This Valentine’s Day, while other people buy dozens of flowers for their crush or make elaborate brunch plans, I will be in my room watching Netflix’s newest romantic comedy, “To All the Boys 2: P.S. I Still Love You.” Equipped with my favorite chocolates, my closest (single) friends and the softest blankets, I look forward to getting lost in the adorable love story of Lara Jean and Peter Kavinsky.
I’m not the only fan of Netflix’s romantic comedies. As a result of the genre’s popularity, Netflix has released a total of 31 original romantic comedies in just three years. Skeptics tend to disparage this genre of film, placing these movies in the demeaning categories of “cash-grabs” or “chick flicks,” but the rise of the Netflix romantic comedy is something to celebrate. Modern romantic comedies are underestimated as a genre, relieve stress for the viewer and feature diverse women in front of and behind the camera.
The stigma surrounding romantic comedies has two causes: sexism that demotes women-centered stories and a failure to understand the diversity of the genre. Critics, who are overwhelmingly white men (not the target audience), tend to rate romantic comedies poorly, opposing the idea of a “chick flick” without critically examining what the genre is. In an op-ed for the New York Times, Gloria Steinem argues that many important works of fiction center around stories about women and romance. However, these works may not be hailed as classics if their authors were women — for example, if “Anna Karenina” had been by Leah Tolstoy or if Shakespeare was not a man but a lady. Mainstream audiences consider films about the female experience, especially romantic ones, less valid or serious than male-centered films about action or war.
Despite what the cynical critics say, romantic comedies aren’t all the same plot of some big city girl moving to a small town. Movies that aren’t considered romantic comedies such as “Groundhog Day” and the “Princess Bride” have romantic and comedic elements. There are romantic comedies about sports, like “Love and Basketball,” and about stand-up comedy, like “The Big Sick.” There is a type of romantic comedy for every viewer, even those skeptical of the genre.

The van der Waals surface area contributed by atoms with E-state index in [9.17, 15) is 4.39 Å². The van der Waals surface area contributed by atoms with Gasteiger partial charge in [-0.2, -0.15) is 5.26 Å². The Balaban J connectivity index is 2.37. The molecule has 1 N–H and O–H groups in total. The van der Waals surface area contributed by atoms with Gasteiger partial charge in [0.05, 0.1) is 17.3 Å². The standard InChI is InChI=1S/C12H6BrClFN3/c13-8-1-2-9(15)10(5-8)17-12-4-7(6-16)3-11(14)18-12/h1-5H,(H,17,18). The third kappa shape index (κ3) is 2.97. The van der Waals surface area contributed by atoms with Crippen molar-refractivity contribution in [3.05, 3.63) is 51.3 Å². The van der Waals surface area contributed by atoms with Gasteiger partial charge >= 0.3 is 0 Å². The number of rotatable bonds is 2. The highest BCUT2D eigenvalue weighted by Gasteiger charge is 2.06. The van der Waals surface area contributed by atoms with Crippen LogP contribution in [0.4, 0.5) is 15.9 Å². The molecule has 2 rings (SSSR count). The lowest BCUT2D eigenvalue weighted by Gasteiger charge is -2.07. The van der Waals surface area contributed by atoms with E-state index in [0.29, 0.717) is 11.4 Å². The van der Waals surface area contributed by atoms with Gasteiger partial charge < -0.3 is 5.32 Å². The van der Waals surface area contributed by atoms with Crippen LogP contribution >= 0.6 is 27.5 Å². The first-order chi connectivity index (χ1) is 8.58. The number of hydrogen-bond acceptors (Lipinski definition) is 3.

Because of this stigma and the fact that millennials prefer to watch films at home, Netflix’s romantic comedies have become increasingly popular. Before Netflix started releasing romantic content, the theatrically-released romantic comedy was dying. In just 15 years, romantic comedies went from being 18 percent to 5 percent of all grossing (most profitable) films. Netflix’s model is better at catering to what people need when watching a romantic comedy: comfort. There is no longer the hassle of going out, nor the guilt of wasting money on what critics (both professional critics and cranky grandpas) deem as frivolous entertainment.
Romantic comedies, although often light and fun, also serve a crucial psychological purpose: stress relief. Research shows that watching a comedy activates the parts of the brain used for balancing mood. Likewise, a 2012 study reveals that watching programming with familiar patterns (such as the sometimes formulaic love stories) provides safety and security for the viewer. These psychological benefits occur regardless of whether the film is “good” or not. Romantic comedies provide an enjoyable escape from reality, so instead of viewing them as a guilty pleasure, people should just see them as a pleasure.
Although many romantic comedies are fun to watch, some are less enjoyable because they rely on misogynistic plotlines. Sexist tropes like winning a girl for a bet in “Ten Things I Hate About You” and “She’s All That,” or the male love interest harassing an engaged or married woman in “The Notebook” or “Love Actually” are unfortunately common themes of romantic comedies from the late 1990s to the early 2000s. These films are considered the best in their genre. The commercial success of these films leads to the popularization of these tropes, which, unfortunately, still exist in movies that came out as recently as 2018. For example, “The Kissing Booth” has an all-white cast, and objectifies its protagonist, Elle. Her skimpy clothing leads her love interest to say Elle was “asking for it” when she is sexually assaulted. Likewise, in “Sierra Burgess is a Loser,” Sierra slut-shames another girl. The sexist tropes used in these films makes it harder for the viewer to enjoy them.
Despite flaws in a few of their recent romantic comedies, Netflix is ultimately a positive force for the genre. It promotes diversity and feminism in the majority of its love stories. One of my personal favorites, “To All the Boys I Loved Before,” features three Korean American sisters, has a capable single dad and is written and directed by women. Another favorite of mine, “Always Be My Maybe,” centers around a successful Chinese American restaurateur, Sasha, who finds a husband who supports her career. Modern romantic comedies also feature LGBTQ+ couples: Netflix’s’ “Alex Strangelove” stars a male teenager who falls in love with another guy. These films better showcase the possibilities of love in the 21st century.
This Valentine’s day, take a chance on love. Put on your comfiest clothes, gather your friends (or enjoy your own company), set out some delicious snacks, and settle into a romantic comedy. There is nothing wrong with forgoing serious Oscar-worthy dramas or high-stakes action movies for a film that makes you feel warm and fuzzy inside.
Margot Heron is a junior Critical Theory & Social Justice and Spanish double major. She can be reached at firstname.lastname@example.org.